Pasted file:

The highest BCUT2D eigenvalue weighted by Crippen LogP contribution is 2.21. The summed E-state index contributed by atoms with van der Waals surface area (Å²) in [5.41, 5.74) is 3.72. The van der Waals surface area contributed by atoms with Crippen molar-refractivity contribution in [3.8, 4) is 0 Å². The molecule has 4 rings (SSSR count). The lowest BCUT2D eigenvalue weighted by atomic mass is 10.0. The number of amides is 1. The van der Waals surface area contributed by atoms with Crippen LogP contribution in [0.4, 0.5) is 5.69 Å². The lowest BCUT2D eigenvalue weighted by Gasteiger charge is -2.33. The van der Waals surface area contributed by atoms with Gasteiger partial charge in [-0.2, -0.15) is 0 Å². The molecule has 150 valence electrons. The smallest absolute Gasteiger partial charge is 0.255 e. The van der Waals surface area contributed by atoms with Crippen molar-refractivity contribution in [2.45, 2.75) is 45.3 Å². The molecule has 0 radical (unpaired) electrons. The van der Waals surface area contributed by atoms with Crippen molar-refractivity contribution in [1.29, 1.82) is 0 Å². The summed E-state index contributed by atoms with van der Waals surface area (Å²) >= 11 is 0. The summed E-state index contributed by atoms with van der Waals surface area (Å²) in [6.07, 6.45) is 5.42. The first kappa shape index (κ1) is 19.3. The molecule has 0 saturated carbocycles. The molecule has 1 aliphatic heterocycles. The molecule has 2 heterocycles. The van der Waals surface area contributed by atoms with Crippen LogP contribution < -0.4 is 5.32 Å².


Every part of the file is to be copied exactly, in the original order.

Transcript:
The highest BCUT2D eigenvalue weighted by Crippen LogP contribution is 2.21. The summed E-state index contributed by atoms with van der Waals surface area (Å²) in [5.41, 5.74) is 3.72. The van der Waals surface area contributed by atoms with Crippen molar-refractivity contribution in [3.8, 4) is 0 Å². The molecule has 4 rings (SSSR count). The lowest BCUT2D eigenvalue weighted by atomic mass is 10.0. The number of amides is 1. The van der Waals surface area contributed by atoms with Crippen LogP contribution in [0.4, 0.5) is 5.69 Å². The lowest BCUT2D eigenvalue weighted by Gasteiger charge is -2.33. The van der Waals surface area contributed by atoms with Gasteiger partial charge in [-0.2, -0.15) is 0 Å². The molecule has 150 valence electrons. The smallest absolute Gasteiger partial charge is 0.255 e. The van der Waals surface area contributed by atoms with Crippen molar-refractivity contribution in [2.45, 2.75) is 45.3 Å². The molecule has 0 radical (unpaired) electrons. The van der Waals surface area contributed by atoms with Crippen molar-refractivity contribution in [1.29, 1.82) is 0 Å². The summed E-state index contributed by atoms with van der Waals surface area (Å²) >= 11 is 0. The summed E-state index contributed by atoms with van der Waals surface area (Å²) in [6.07, 6.45) is 5.42. The first kappa shape index (κ1) is 19.3. The molecule has 0 saturated carbocycles. The molecule has 1 aliphatic heterocycles. The molecule has 2 heterocycles. The van der Waals surface area contributed by atoms with Crippen LogP contribution < -0.4 is 5.32 Å².